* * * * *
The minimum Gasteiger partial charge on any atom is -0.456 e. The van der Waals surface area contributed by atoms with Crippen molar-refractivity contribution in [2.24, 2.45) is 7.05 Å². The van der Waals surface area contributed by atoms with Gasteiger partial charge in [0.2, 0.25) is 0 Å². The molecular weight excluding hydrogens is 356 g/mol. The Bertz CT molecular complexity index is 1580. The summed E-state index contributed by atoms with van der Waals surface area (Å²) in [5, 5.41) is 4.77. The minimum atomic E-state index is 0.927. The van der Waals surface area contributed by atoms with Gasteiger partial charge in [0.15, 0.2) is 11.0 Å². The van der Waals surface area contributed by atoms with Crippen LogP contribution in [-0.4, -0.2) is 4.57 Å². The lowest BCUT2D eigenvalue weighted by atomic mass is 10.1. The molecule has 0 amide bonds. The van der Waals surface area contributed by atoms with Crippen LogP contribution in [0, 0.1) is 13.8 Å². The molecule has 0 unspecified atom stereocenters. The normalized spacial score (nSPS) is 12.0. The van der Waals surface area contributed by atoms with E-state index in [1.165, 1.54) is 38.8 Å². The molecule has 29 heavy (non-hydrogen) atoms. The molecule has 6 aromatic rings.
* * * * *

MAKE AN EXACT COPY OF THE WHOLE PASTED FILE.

The minimum Gasteiger partial charge on any atom is -0.456 e. The van der Waals surface area contributed by atoms with Crippen molar-refractivity contribution in [2.24, 2.45) is 7.05 Å². The van der Waals surface area contributed by atoms with Gasteiger partial charge in [0.2, 0.25) is 0 Å². The molecular weight excluding hydrogens is 356 g/mol. The Bertz CT molecular complexity index is 1580. The summed E-state index contributed by atoms with van der Waals surface area (Å²) in [5, 5.41) is 4.77. The minimum atomic E-state index is 0.927. The van der Waals surface area contributed by atoms with Gasteiger partial charge in [0.15, 0.2) is 11.0 Å². The van der Waals surface area contributed by atoms with Crippen LogP contribution in [-0.4, -0.2) is 4.57 Å². The lowest BCUT2D eigenvalue weighted by atomic mass is 10.1. The molecule has 0 amide bonds. The van der Waals surface area contributed by atoms with Crippen LogP contribution in [0, 0.1) is 13.8 Å². The molecule has 0 unspecified atom stereocenters. The normalized spacial score (nSPS) is 12.0. The van der Waals surface area contributed by atoms with E-state index in [1.165, 1.54) is 38.8 Å². The molecule has 29 heavy (non-hydrogen) atoms. The molecule has 6 aromatic rings.